Lab experiment eliminates malaria virus carried in mosquitoes

Lab experiment eliminates malaria virus carried in mosquitos

For the first time, research has been able to completely block the reproductive capacity of the malaria virus using a designer molecular approach.

Researchers from Imperial College London, UK, were able to selectively target specific mosquito species responsible for the transmission of the malaria virus and alter the gene of female mosquitoes, causing infertility.

The technique of gene drive

The study conducted by researchers, condensed populations of the malaria vector mosquito Anopheles gambiae in only 7-11 generations. The particular technique implemented, known as gene drive, was used to selectively target the specific mosquito species, Anopheles gambiae, that is responsible for malaria transmission in sub-Saharan Africa.

The aim of the research is to essentially control the mosquitoes carrying the gene drive, whereby mosquitoes released in the future would spread female infertility within local malaria carrying mosquito populations, therefore causing them to collapse.

There are roughly around 3,500 species of mosquito worldwide, whereby only 40 related species have the ability to carry malaria. In 2016, there were around 216 million malaria cases and an estimated 445,000 deaths worldwide, most of them being children under the age of five years old.

“2016 marked the first time in over two decades that malaria cases did not fall year-on-year despite huge efforts and resources, suggesting we need more tools in the fight,” says lead researcher Professor Andrea Crisanti, from the Department of Life Sciences at Imperial College London.

Breakthrough findings

The team’s results have shown for the first time that gene drive has been able to completely suppress a population, overcoming resistance issues previous methods of tackling the malaria virus have faced.

Crisanti added: “This breakthrough shows that gene drive can work, providing hope in the fight against a disease that has plagued mankind for centuries. There is still more work to be done, both in terms of testing the technology in larger lab-based studies and working with affected countries to assess the feasibility of such an intervention.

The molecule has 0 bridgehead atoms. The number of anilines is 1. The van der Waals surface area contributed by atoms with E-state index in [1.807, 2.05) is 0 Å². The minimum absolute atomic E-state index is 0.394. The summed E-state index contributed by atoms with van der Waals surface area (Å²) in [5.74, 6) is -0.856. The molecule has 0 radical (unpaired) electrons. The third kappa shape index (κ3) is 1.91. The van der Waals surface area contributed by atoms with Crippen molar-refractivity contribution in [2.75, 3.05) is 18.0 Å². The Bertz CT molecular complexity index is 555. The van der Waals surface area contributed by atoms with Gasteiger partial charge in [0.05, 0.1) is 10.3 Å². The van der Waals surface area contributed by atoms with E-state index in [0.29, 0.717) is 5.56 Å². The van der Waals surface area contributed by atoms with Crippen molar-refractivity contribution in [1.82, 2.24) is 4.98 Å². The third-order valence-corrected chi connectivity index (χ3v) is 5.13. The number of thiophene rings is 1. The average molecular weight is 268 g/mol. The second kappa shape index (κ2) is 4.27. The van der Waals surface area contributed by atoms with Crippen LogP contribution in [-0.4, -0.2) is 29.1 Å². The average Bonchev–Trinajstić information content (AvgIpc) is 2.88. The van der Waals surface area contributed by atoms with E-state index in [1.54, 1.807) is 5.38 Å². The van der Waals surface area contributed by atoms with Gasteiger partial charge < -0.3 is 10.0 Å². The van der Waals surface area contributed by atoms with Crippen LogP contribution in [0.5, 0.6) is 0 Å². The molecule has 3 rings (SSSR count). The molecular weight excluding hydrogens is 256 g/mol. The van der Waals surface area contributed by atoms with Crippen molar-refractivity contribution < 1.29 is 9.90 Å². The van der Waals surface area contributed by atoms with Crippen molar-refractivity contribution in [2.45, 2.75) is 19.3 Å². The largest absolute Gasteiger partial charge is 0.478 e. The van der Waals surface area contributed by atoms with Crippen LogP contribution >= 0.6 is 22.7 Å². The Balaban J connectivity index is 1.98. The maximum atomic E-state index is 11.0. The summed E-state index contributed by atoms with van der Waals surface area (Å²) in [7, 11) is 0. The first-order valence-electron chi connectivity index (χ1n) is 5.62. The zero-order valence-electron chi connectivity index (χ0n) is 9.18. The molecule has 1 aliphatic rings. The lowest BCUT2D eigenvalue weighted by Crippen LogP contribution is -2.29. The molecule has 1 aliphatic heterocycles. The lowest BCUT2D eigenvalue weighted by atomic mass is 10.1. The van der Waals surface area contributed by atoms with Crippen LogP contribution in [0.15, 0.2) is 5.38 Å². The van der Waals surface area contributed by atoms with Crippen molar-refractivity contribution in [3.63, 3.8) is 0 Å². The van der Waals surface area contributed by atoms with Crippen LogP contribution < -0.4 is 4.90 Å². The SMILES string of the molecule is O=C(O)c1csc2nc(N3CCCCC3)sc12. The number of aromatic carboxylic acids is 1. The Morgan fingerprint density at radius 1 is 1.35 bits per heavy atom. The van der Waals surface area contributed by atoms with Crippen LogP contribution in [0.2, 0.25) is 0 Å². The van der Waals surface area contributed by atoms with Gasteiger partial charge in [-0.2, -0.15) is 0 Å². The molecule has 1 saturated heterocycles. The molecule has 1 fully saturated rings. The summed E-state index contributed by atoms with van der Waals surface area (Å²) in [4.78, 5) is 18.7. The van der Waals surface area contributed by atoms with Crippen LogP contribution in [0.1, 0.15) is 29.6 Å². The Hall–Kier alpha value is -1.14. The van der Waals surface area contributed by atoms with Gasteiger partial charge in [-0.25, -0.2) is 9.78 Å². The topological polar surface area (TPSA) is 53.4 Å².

“It will still be at least 5-10 years before we consider testing any mosquitoes with gene drive in the wild, but now we have some encouraging proof that we’re on the right path. Gene drive solutions have the potential one day to expedite malaria eradication by overcoming the barriers of logistics in resource-poor countries.”

The team targeted a gene in Anopheles gambiae called doublesex, which determines whether an individual mosquito develops as a male or as a female. They then engineered a gene drive solution designed to selectively alter a region of the doublesex gene that is responsible for female development. Males who carried this modified gene showed no changes, and neither did females with only one copy of the modified gene. However, females with two copies of the modified gene showed both male and female characteristics, failed to bite and did not lay eggs.

Their experiments showed that the gene drive transmitted the genetic modification nearly 100% of the time. After eight generations no females were produced, and the populations collapsed because of lack of offspring.

Why have we only discovered this now?

Previous attempts of the gene drive technique encountered resistance, whereby targeted genes developed mutations that allowed the gene to carry out its function but were resistant to the drive, therefore the changes would then be carried and passed down to the offspring, conclusively halting the gene drive in its tracks.

Although this research has shown first time results of the resistance to be overcome, the team emphasise that additional experiments are needed to investigate the efficacy and stability of the gene drive under confined laboratory settings that mimic tropical environments.

This therefore involves testing the technology on larger populations of mosquitoes confined in more realistic settings, where competition for food and other ecological factors may change the fate of the gene drive.

Subscribe to our newsletter


Please enter your comment!
Please enter your name here